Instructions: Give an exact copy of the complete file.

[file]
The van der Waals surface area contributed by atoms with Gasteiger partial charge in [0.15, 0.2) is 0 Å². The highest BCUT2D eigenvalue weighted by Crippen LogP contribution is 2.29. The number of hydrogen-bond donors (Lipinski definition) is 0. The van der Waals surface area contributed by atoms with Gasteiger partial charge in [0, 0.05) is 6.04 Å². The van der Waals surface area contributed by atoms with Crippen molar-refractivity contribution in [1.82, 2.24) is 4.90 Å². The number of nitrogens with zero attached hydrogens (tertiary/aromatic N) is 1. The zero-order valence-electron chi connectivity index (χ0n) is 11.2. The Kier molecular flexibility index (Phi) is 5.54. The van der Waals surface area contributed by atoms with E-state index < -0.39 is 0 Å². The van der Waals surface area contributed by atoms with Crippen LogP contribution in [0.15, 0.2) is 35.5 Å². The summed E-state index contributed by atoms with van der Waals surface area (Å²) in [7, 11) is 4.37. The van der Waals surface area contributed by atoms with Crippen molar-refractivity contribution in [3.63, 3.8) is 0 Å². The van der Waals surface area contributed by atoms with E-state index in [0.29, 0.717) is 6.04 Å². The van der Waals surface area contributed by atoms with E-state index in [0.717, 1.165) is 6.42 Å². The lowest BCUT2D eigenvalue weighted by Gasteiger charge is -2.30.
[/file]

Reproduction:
The van der Waals surface area contributed by atoms with Gasteiger partial charge in [0.15, 0.2) is 0 Å². The highest BCUT2D eigenvalue weighted by Crippen LogP contribution is 2.29. The number of hydrogen-bond donors (Lipinski definition) is 0. The van der Waals surface area contributed by atoms with Gasteiger partial charge in [0, 0.05) is 6.04 Å². The van der Waals surface area contributed by atoms with Crippen molar-refractivity contribution in [1.82, 2.24) is 4.90 Å². The number of nitrogens with zero attached hydrogens (tertiary/aromatic N) is 1. The zero-order valence-electron chi connectivity index (χ0n) is 11.2. The Kier molecular flexibility index (Phi) is 5.54. The van der Waals surface area contributed by atoms with E-state index < -0.39 is 0 Å². The van der Waals surface area contributed by atoms with Crippen LogP contribution in [0.15, 0.2) is 35.5 Å². The summed E-state index contributed by atoms with van der Waals surface area (Å²) in [7, 11) is 4.37. The van der Waals surface area contributed by atoms with Crippen molar-refractivity contribution in [3.63, 3.8) is 0 Å². The van der Waals surface area contributed by atoms with E-state index in [0.29, 0.717) is 6.04 Å². The van der Waals surface area contributed by atoms with E-state index in [0.717, 1.165) is 6.42 Å². The lowest BCUT2D eigenvalue weighted by Gasteiger charge is -2.30.